Also known as an "enemy combatant" according to these loonies.
This is in response to the opinion piece "War rages against women’s reproductive health choices" that appeared in the city of Surprise newspaper this week. I wrote a letter to the editor that debunked the lies told in the second paragraph of the piece only; the 250-word limit did not allow for a more thorough vetting. Thankfully, I have a blog.
Did politicians across the United States declare a war against women's reproductive health choices in 2011 continuing today?
Terrible grammar aside, the answer is no.
These are the facts:
Forget the alleged war on women - war has been declared on truth and honesty, if the following is what passes for "facts" nowadays.
They passed HR 358 that would let hospitals refuse to provide emergency abortion care to a woman, even though she would die without it.
False. The Emergency Medical Treatment and Active Labor Act already requires hospital workers to do whatever is necessary to stabilize the condition of both the mother and her “unborn child” (the wording in the law) in an emergency room.
They passed HR 3 that could force rape survivors who choose abortion to prove to an Internal Revenue Service agent that they were assaulted.
False. Rep. Dan Lipinski (D-Ill.), one of the bill's authors, stated, "The language of H.R. 3 was not intended to change existing law regarding taxpayer funding for abortion in cases of rape, nor is it expected that it would do so."
"They introduced legislation that would force women to have ultrasounds before receiving an abortion."
False. An ultrasound to determine gestational age of an embryo or fetus is standard medical care prior to abortion. The legislation in question merely requires that women be given a choice to view the ultrasound as part of informed consent.
In the five years prior to 2011, there was an average of 1.2 anti-choice bills targeting women in the U.S. House of Representatives. In 2011, there were eight.
Ignoring the biased rhetoric (please see my article The Myth that is Anti-Choice), that may be because America is more pro-life than it has ever been before.
Over the past two years, the House of Representatives twice voted to slash federal family planning funds for low-income women [isn't that what Planned Parenthood is for? They're still getting government funds] and moved to prevent women from buying insurance plans that cover abortion.
False. The legislation in question stated that "women would not be able to buy plans that cover abortion using money from President Barack Obama’s Patient Protection and Affordable Care Act." As long as their own money is used, there's no restriction.
Twenty-six states enacted one or more anti-choice measures in 2011—twice as many as in 2010. One of the five new anti-choice laws in Kansas almost forced the state’s three abortion providers to close.
They neglect to mention that the legislation in question "ban[s] sex-selection abortion, uphold[s] the civil rights of the unborn throughout gestation to match their protection in criminal law, and protect[s] the rights of parents to accurate medical information about childbirth."How dare you, Kansas!
South Dakota became the first state to enact a law that forces a woman to undergo an in-person lecture from an anti-choice “crisis pregnancy center” before accessing abortion care. A judge blocked the law; however, the state’s governor is requesting $750,000 in taxpayer funds to defend this law in court.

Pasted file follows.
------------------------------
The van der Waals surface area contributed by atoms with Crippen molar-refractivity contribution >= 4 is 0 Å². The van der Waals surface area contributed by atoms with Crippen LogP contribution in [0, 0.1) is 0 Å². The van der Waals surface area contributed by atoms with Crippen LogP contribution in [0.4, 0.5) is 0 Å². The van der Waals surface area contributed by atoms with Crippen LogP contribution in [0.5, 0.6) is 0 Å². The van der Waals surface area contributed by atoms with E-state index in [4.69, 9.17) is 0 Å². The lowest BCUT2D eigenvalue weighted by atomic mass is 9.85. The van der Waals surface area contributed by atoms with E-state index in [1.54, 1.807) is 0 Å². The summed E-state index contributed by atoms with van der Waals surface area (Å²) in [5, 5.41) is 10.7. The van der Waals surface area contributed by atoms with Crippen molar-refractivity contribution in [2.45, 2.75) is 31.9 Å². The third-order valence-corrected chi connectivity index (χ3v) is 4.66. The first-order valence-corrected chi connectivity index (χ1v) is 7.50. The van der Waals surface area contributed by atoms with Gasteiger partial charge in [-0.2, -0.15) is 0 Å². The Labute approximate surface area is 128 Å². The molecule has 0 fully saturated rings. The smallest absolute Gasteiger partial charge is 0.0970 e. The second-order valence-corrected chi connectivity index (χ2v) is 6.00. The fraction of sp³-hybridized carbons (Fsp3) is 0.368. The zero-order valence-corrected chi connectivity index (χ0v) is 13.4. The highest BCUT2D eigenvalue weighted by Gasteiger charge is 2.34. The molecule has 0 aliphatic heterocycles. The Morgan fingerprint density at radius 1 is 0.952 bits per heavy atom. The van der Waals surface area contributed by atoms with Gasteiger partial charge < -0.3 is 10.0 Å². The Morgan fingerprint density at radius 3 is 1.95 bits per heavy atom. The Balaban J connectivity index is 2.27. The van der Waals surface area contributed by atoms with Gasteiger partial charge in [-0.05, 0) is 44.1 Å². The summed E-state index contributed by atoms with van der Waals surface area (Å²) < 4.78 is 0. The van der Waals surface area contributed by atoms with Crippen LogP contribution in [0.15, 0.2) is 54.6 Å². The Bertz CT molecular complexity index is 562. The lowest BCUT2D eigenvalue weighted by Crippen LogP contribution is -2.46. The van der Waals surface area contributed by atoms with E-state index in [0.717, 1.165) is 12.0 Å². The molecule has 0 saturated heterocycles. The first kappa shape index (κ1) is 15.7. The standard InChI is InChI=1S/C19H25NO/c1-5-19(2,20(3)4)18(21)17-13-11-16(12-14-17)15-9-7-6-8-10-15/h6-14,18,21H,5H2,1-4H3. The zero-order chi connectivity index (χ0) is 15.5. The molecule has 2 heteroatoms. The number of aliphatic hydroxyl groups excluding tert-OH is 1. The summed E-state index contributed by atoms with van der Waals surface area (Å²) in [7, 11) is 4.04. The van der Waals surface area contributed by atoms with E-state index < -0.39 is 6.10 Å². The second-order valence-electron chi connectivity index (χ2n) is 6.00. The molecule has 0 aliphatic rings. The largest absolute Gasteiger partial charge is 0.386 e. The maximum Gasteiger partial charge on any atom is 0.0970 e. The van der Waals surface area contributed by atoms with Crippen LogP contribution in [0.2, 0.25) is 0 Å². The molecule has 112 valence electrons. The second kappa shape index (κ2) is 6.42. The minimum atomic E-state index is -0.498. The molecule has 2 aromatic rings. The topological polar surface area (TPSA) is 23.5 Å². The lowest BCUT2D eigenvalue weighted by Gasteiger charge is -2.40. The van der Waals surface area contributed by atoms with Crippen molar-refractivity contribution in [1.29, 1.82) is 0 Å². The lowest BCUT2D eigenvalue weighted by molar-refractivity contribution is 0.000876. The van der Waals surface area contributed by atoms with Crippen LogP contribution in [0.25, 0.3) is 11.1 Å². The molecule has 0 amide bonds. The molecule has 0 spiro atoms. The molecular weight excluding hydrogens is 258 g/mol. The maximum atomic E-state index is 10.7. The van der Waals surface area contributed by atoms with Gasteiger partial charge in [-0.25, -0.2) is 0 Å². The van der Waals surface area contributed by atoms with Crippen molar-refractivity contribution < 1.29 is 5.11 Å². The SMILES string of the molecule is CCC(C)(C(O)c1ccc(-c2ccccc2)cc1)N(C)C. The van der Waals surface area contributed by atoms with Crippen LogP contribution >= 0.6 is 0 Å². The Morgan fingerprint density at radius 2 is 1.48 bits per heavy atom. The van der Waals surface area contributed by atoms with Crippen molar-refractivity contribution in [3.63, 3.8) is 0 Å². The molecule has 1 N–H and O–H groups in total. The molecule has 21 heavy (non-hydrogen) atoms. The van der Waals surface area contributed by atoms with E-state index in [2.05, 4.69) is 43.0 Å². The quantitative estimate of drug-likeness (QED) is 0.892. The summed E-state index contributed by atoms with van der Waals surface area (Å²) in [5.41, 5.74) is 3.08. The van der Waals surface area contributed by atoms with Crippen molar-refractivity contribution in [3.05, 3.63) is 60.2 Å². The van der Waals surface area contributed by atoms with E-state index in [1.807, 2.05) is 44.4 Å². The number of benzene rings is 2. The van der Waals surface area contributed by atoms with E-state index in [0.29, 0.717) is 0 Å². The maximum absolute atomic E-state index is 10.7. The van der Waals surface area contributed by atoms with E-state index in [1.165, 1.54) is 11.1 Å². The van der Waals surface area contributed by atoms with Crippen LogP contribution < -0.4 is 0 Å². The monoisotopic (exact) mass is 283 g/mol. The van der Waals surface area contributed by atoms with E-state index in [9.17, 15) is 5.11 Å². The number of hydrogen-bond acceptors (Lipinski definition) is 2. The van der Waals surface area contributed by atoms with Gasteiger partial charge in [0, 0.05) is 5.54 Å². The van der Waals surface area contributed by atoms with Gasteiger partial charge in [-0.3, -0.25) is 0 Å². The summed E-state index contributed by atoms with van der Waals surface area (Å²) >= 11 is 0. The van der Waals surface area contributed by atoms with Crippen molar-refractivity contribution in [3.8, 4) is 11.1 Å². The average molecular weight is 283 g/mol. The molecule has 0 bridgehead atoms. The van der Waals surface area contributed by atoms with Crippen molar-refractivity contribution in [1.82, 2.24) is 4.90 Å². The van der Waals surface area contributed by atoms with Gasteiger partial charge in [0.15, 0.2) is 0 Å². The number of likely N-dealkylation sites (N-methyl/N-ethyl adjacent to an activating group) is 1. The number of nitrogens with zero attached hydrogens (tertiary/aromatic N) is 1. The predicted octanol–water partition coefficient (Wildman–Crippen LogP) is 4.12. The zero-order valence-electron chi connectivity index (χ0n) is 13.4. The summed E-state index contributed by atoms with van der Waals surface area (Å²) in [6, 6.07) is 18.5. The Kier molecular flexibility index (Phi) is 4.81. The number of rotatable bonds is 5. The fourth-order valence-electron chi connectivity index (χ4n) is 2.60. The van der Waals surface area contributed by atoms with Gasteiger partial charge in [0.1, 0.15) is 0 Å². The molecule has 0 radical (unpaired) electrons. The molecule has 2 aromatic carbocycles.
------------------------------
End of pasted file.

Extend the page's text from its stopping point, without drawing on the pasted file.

Nice scare quotes around CPC. How dare women be given accurate information about their options from people actually equipped to help them! Why would you be opposed to women being informed of all their options before making a "choice"?
South Dakota also considered a bill justifying homicide in the case of imminent harm to a fetus. Would this bill legitimize the murder of individuals who provide abortions?
No, it would not, as reading the actual legislation would tell you:
Section 2. That § 22-16-35 be amended to read as follows: 22-16-35. Homicide is justifiable if committed by any person in the lawful defense of such person, or of his or her husband, wife, parent, child, master, mistress, or servant, or the unborn child of any such enumerated person, if there is reasonable ground to apprehend a design to commit a felony, or to do some great personal injury, and imminent danger of such design being.
As the author of the bill stated: "'This simply is to bring consistency to South Dakota statute as it relates to justifiable homicide. [...] If you look at the code, these codes are dealing with illegal acts. Now, abortion is a legal act. So this has got nothing to do with abortion.'"
Arizona’s law that allows churches to refuse to include contraceptive coverage in insurance policies for workers was expanded to provide a similar right to any “religious affiliated employer." That is defined as any company whose articles of incorporation say it is a religiously motivated organization whose beliefs are central to its operating principles. And while the goal is to cover things like Catholic hospitals, others worry it opens the door to any firm making a similar declaration.
The free exercise of religion is a bad thing? Have these people even read the Constitution?
In addition, HB 2036 passed both houses of the legislature and was signed into law by the governor. It outlaws all abortions after 20 weeks because of pain supposedly experienced by fetuses after that time.
"Supposedly" experienced? Why are pro-abortion activists anti-science? Did they not read the testimony of the medical professionals who testified in support of the legislation? And really, all of the pro-abortion activists who testified against the bill stated that "we can't know for sure" if a fetus can feel pain at 20 weeks. Isn't it better to err on the side of caution when it comes to torturing the unborn prior to killing them?
Of all the anti-choice legislation enacted by state legislatures, the bill that passed in Virginia created the loudest, most vehement response. This bill required any woman seeking an abortion to undergo a vaginally inserted sonogram probe prior to receiving the abortion. The national outcry caused the bill to be changed.